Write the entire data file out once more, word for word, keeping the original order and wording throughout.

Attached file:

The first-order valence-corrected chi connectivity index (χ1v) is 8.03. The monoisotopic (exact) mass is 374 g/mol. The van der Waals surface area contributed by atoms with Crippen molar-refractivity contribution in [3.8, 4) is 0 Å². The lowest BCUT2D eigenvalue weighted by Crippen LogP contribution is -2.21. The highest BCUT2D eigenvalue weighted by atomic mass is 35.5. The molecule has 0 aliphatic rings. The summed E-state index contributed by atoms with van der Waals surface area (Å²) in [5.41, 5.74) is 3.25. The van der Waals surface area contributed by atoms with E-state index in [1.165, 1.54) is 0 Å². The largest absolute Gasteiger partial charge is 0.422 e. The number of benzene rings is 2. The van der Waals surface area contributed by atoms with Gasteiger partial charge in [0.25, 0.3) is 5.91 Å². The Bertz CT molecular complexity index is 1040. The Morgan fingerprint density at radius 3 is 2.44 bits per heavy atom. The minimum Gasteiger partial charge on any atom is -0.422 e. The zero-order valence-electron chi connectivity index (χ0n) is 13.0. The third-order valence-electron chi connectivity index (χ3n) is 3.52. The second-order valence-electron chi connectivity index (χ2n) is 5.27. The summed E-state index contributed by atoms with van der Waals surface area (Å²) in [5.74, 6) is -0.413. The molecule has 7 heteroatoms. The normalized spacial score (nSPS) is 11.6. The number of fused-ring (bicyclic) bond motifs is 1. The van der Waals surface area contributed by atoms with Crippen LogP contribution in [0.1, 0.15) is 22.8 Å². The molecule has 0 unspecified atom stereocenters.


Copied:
The first-order valence-corrected chi connectivity index (χ1v) is 8.03. The monoisotopic (exact) mass is 374 g/mol. The van der Waals surface area contributed by atoms with Crippen molar-refractivity contribution in [3.8, 4) is 0 Å². The lowest BCUT2D eigenvalue weighted by Crippen LogP contribution is -2.21. The highest BCUT2D eigenvalue weighted by atomic mass is 35.5. The molecule has 0 aliphatic rings. The summed E-state index contributed by atoms with van der Waals surface area (Å²) in [5.41, 5.74) is 3.25. The van der Waals surface area contributed by atoms with E-state index in [1.165, 1.54) is 0 Å². The largest absolute Gasteiger partial charge is 0.422 e. The number of benzene rings is 2. The van der Waals surface area contributed by atoms with Gasteiger partial charge in [0.25, 0.3) is 5.91 Å². The Bertz CT molecular complexity index is 1040. The Morgan fingerprint density at radius 3 is 2.44 bits per heavy atom. The minimum Gasteiger partial charge on any atom is -0.422 e. The zero-order valence-electron chi connectivity index (χ0n) is 13.0. The third-order valence-electron chi connectivity index (χ3n) is 3.52. The second-order valence-electron chi connectivity index (χ2n) is 5.27. The summed E-state index contributed by atoms with van der Waals surface area (Å²) in [5.74, 6) is -0.413. The molecule has 7 heteroatoms. The normalized spacial score (nSPS) is 11.6. The number of fused-ring (bicyclic) bond motifs is 1. The van der Waals surface area contributed by atoms with Crippen LogP contribution in [0.1, 0.15) is 22.8 Å². The molecule has 0 unspecified atom stereocenters.